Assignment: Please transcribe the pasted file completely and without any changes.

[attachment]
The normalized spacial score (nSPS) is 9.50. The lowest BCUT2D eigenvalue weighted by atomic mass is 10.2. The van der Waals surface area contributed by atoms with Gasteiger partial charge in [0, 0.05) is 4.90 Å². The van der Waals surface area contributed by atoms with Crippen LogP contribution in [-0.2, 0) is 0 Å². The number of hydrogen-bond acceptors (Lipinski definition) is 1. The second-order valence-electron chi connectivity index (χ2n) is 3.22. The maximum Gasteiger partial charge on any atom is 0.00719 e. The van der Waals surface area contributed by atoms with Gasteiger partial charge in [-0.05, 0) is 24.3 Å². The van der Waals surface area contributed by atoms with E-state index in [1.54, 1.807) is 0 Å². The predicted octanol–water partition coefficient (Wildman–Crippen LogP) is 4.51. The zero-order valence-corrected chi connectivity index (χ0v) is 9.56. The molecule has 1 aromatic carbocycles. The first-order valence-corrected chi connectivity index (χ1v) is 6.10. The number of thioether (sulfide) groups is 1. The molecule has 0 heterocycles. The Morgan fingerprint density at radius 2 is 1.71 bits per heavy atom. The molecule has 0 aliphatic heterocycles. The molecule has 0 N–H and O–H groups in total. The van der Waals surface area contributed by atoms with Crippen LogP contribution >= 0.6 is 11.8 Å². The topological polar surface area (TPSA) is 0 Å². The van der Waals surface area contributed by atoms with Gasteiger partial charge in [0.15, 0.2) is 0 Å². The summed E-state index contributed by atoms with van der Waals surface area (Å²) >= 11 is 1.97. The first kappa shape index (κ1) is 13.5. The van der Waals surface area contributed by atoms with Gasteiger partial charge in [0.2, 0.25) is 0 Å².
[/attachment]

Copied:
The normalized spacial score (nSPS) is 9.50. The lowest BCUT2D eigenvalue weighted by atomic mass is 10.2. The van der Waals surface area contributed by atoms with Gasteiger partial charge in [0, 0.05) is 4.90 Å². The van der Waals surface area contributed by atoms with Crippen LogP contribution in [-0.2, 0) is 0 Å². The number of hydrogen-bond acceptors (Lipinski definition) is 1. The second-order valence-electron chi connectivity index (χ2n) is 3.22. The maximum Gasteiger partial charge on any atom is 0.00719 e. The van der Waals surface area contributed by atoms with Gasteiger partial charge in [-0.05, 0) is 24.3 Å². The van der Waals surface area contributed by atoms with E-state index in [1.54, 1.807) is 0 Å². The predicted octanol–water partition coefficient (Wildman–Crippen LogP) is 4.51. The zero-order valence-corrected chi connectivity index (χ0v) is 9.56. The molecule has 1 aromatic carbocycles. The first-order valence-corrected chi connectivity index (χ1v) is 6.10. The number of thioether (sulfide) groups is 1. The molecule has 0 heterocycles. The Morgan fingerprint density at radius 2 is 1.71 bits per heavy atom. The molecule has 0 aliphatic heterocycles. The molecule has 0 N–H and O–H groups in total. The van der Waals surface area contributed by atoms with Crippen LogP contribution >= 0.6 is 11.8 Å². The topological polar surface area (TPSA) is 0 Å². The van der Waals surface area contributed by atoms with Gasteiger partial charge in [0.15, 0.2) is 0 Å². The summed E-state index contributed by atoms with van der Waals surface area (Å²) >= 11 is 1.97. The first kappa shape index (κ1) is 13.5. The van der Waals surface area contributed by atoms with Gasteiger partial charge in [0.2, 0.25) is 0 Å².